Media coverage of end of Iraqi War leaves out important information, like how many Iraqis died

It has been absolutely amazing to see the uniformity of coverage by the mainstream news media of President Obama’s announcement that virtually all U.S. troops and mercenaries will be out of Iraq by the end of the year.  It was as if every reporter wrote down practically rote from a government news release.

I analyzed 10 original stories about the announcement of war’s final end found in 10 major national media, including The New York Times, Wall Street Journal, Los Angeles TimesUSA TodayAssociated Press (for example, as published in the Detroit Free Press)CNN, ABCMSNBC, CBS and National Public Radio.

Now that’s pretty much a “who’s who” of the influential mainstream news media.  And all essentially gave the same report!

All the stories mentioned the number of Americans killed (about 4,400) and wounded (about 32,000).  Most of the stories also mentioned the commonly accepted low side estimate of $700 billion as the cost for waging the war.  Virtually all the longer stories also mentioned that some 4,000 mercenaries will remain in Iraq, although in the polite parlance of pro-war reporting, these hired hands were called “military contractors.”  Many of the stories also give a brief history of the war’s endgame, typically mentioning the 2007 surge, the withdrawal agreement President Bush II negotiated with whatever was the Iraqi government at that time and President’s Obama’s pledge to get our troops out.

But two facts that should have been vital to the news coverage of the end of this long, bloody and useless war were missing in all the mainstream reports:

  • How it started
  • The impact on Iraq

I can understand why the mainstream news media would want to avoid talking about the war’s start, because collectively these supposedly independent organizations did a very poor job of analyzing the assertions by the Bush II Administration that served as justification for the war. President Bush II, his VP “Darth” Cheney, Secretary of Defense Donald Rumsfield and even the estimable good soldier General Colin Powell all lied to the public about the existence of weapons of mass destruction in Iraq. They all fabricated a connection between Iraq’s former dictator Saddam Hussein and the terrorist coterie that planned and realized the 9/11 attacks.  They lied and the news media by and large swallowed the lies hook, line and sinker.

And I guess I also understand why not even one reporter mentioned the damage done to Iraq during the extended discussion of the war’s cost to the United States.  Estimates I have seen range from about 110,000 Iraqis dead (by Wiki-Leaks, the Iraq Body Count Project and the Associated Press) to more than a million dead (found in an Opinion Research survey).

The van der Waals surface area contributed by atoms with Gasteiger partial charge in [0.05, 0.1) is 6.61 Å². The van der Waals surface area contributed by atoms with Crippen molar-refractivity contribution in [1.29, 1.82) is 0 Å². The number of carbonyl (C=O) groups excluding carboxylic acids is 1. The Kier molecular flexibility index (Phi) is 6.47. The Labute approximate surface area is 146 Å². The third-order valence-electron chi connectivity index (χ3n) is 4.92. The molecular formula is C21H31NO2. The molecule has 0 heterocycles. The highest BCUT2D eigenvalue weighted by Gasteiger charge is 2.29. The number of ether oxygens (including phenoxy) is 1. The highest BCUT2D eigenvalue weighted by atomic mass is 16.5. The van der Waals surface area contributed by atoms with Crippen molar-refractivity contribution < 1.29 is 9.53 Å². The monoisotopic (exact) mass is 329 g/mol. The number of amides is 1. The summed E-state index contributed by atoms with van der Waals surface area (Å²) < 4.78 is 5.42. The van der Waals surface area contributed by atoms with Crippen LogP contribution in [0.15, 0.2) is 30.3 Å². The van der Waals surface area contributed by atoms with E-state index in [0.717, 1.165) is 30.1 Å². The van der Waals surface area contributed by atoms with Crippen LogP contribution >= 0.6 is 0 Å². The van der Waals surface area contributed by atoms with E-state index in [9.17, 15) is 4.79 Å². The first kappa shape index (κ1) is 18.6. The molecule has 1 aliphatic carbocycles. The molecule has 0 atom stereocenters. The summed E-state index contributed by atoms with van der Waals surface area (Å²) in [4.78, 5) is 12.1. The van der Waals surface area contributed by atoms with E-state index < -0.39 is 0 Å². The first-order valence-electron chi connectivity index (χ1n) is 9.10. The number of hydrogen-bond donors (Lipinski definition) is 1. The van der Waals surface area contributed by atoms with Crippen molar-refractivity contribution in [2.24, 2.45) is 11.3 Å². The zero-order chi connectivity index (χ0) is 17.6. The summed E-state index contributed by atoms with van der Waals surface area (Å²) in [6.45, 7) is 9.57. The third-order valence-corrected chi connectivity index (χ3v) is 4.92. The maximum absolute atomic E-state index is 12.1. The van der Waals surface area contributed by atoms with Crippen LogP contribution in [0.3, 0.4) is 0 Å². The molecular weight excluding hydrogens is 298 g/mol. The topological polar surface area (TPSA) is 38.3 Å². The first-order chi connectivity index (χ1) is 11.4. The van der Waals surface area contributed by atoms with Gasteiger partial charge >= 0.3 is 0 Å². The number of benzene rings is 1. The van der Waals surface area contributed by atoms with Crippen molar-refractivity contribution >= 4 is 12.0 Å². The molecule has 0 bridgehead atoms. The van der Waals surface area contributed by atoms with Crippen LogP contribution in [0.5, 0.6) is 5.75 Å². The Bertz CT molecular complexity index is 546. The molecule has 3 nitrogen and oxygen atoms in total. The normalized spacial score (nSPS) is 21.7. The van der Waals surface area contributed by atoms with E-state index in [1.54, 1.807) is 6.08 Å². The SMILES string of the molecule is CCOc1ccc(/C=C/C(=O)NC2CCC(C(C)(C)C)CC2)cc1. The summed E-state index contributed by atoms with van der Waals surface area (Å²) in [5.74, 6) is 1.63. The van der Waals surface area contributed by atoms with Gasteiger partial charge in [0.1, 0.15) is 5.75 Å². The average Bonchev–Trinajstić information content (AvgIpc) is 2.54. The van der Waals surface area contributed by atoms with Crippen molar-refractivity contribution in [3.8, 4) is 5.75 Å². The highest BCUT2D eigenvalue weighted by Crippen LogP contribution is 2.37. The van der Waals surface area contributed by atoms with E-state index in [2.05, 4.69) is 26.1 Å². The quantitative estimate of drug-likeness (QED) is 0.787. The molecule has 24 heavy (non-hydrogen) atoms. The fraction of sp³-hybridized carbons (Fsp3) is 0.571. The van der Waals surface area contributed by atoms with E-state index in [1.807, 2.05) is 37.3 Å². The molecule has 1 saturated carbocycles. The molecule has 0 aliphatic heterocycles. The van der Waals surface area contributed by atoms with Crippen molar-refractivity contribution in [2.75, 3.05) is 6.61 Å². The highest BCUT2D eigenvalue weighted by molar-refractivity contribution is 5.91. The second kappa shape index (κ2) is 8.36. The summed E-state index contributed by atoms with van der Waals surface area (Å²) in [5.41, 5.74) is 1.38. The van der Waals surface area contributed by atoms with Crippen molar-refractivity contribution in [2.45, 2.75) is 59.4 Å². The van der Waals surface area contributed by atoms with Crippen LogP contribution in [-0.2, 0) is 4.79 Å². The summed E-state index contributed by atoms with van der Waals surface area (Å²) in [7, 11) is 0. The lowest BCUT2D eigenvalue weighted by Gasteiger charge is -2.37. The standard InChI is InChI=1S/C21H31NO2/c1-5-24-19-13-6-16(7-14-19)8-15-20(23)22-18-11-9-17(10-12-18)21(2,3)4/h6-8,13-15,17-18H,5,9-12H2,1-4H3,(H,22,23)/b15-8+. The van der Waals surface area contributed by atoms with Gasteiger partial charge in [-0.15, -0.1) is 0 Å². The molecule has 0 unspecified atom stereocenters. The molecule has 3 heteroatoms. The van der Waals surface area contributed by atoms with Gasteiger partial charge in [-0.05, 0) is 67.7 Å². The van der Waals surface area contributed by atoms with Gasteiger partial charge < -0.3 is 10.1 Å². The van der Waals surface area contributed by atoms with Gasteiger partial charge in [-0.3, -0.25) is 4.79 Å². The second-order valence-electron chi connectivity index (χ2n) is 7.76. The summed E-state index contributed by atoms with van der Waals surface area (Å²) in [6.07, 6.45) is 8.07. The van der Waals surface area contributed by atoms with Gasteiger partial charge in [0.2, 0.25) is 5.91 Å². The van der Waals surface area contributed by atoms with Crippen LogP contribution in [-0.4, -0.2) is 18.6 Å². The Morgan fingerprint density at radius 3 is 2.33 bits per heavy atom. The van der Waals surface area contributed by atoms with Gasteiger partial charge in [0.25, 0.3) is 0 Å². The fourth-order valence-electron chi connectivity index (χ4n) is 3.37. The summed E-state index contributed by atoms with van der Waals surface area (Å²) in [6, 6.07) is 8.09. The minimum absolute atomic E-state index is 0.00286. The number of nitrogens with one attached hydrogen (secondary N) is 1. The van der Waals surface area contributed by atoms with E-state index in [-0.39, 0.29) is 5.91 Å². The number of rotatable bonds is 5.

Among those proffering the 110,000 number, about 67,000 is established as the number of innocent Iraqi civilians who died in the war.  That’s compared to zero in the United States, which makes sense since the war was not fought on our ground.  I have been unable to locate any numbers for the numbers of Iraqis wounded, but I do know that the war has led to 2.1 million Iraqi refugees in Syria and Jordan and another 2.25 million Iraqis displaced from their homes to someplace else in Iraq.

Since the reports blasted out the cost in dollars to the United States of the 9-year war in Iraq, we should also take a look at the financial damage to Iraq. Many cities were turned to rubble and the Iraqi industrial base and economy were destroyed. So were many priceless cultural relics from the ancient epoch in which Iraq was the focal point for the development of human societies.   I can’t find a total damage estimate but it is surely in the tens, if not the hundreds of billions of dollars.

I find it both narcissistic and hardhearted for the United States, as represented by our major news sources, to dwell on our own relatively light pain from the war while completely ignoring the enormous suffering we have wrought on the Iraqi people. It’s as if someone causes a 10-car pileup that critically injures 25 and walks away with one small scratch on his knee but loudly complaining because he’s not getting the medical care he urgently needs.

There have already been many reactions to President Obama’s announcement of war’s end.  Democrats rejoice, while Republicans tend to sound cautions.  But no one is showing any contrition.

Another analogy comes to mind: A police force raids the wrong house, smashes all the furniture and rips up every sofa and mattress looking for contraband, finally realizes that they have the wrong address and leaves without apologizing or pledging to fix the damage.  This analogy isn’t perfect, though, since in this imaginary police raid, no one dies.

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